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During the past two decades, the shipments of South African fresh fruit to the Russian Federation have increased significantly, and the current situation concerning the implications of trade disruptions following the invasion of the Ukraine by the Russian Federation. This is creating considerable uncertainty within the South African fruit exporting industry as the possibility exists that the sanctions announced by western nations against Russia or decisions made by the South African government in response to the conflict, could bring this trade to a standstill.

South Africa’s deciduous fruit industry exported around 5.5m cartons of fruit to Russia last year, making it one of South Africa’s key overseas fresh produce receivers. In particular, the export of pears to Russia has increased markedly in recent years as approximately 21% of South Africa’s pears were sold in Russia last year. To a lesser extent, the volumes of South African stone fruit, particularly plums, shipped to Russian markets has also been increasing over the past few years.

Hortgro, South Africa’s deciduous fruit industry body has announced that a significant amount of the country’s current pear export volumes was now under serious threat after Russia’s invasion of Ukraine. This situation has prompted several major shipping lines including Maersk, CMA CGM, and the Mediterranean Shipping Company (MSC) to temporarily suspend bookings to and from Russia. In a statement, Hortgro executive director Anton Rabe revealed the organisation was “keeping a close eye” on the situation in eastern Europe. “Given the global increases in production input costs, logistic costs and international pressure on shipping, the availability of cargo containers and the impact of Covid-19, the war in Ukraine could not have come at a worse time,” he commented. “The industry hopes that diplomacy will prevail.”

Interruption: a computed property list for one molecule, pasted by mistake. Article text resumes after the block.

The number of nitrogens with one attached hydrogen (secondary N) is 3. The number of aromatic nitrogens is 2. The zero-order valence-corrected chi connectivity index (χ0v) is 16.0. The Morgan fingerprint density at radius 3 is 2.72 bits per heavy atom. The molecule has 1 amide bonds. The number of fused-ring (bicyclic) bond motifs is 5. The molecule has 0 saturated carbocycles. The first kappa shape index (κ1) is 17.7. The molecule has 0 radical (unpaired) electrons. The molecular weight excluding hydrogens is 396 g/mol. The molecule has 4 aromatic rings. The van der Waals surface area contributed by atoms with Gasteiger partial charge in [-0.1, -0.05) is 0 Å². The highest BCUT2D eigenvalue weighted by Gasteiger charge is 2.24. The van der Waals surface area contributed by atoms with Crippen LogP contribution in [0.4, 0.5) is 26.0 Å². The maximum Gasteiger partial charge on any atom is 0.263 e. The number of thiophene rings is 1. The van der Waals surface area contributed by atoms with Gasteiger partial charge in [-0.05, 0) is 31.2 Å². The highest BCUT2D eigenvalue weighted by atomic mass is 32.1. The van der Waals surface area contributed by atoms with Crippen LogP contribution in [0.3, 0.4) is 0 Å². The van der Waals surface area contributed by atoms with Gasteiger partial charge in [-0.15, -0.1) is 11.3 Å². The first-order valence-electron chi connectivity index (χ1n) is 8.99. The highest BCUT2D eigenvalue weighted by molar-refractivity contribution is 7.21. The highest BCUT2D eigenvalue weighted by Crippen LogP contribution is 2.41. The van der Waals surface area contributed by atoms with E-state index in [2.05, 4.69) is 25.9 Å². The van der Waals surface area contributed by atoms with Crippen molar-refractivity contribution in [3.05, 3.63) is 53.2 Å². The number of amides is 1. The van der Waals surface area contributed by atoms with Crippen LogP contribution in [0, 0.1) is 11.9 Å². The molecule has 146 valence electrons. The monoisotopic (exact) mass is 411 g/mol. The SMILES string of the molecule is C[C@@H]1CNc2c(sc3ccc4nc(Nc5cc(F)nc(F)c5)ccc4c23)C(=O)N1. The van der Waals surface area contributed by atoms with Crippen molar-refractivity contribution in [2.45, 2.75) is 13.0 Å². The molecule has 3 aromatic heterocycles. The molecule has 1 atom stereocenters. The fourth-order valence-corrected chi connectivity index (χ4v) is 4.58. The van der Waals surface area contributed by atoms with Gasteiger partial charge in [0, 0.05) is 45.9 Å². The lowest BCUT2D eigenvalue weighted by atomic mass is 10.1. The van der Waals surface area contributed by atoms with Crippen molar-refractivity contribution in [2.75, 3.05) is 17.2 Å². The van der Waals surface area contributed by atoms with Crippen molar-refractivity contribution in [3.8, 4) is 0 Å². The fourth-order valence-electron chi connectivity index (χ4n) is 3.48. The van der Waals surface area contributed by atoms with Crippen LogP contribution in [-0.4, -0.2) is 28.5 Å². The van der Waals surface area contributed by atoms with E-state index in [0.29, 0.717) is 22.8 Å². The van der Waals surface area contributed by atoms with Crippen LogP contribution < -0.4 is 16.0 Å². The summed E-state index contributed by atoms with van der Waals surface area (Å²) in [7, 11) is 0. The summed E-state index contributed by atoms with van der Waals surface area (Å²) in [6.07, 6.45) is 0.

Rabe noted that the suspension of financial services including the payment transfer system Swift, as well as other economic sanctions imposed on Russia, would also present logistical and financial risks for exporters. This could mean that growers whose produce is sold in Russia will not be able to retrieve their proceeds.

As exports originally earmarked for the Russian market will need to be diverted to other markets, Rabe added that Hortgro is particularly concerned about a possible knock-on effect on these markets that could be inundated with produce that has been produced and packed according to Russian specifications. As this produce will need to be absorbed in other markets, the unexpected additional volumes with other market specifications could have a detrimental affect on these markets. The banning of trade with Russian ships and shipments by European and UK ports is likely to influence the logistical operations in these ports as well.

The marketing season for South African table grapes is currently ongoing in Russia and, with the current insecurities regarding sanctions and payment, there is currently a high level of insecurity about how this marketing scenario will develop. The Russian Federation is also a very important market for South African citrus. According to South African citrus statistics, St Petersburg received the third highest number of pallets of South African citrus, after Rotterdam and London Gateway, according to Citrus Growers’ Association 2021 statistics.

The current uncertainty is reason for significant concern and the South African Fruit industry, and exporters are keeping a close eye on developments in the region.

Article by Louise Brodie

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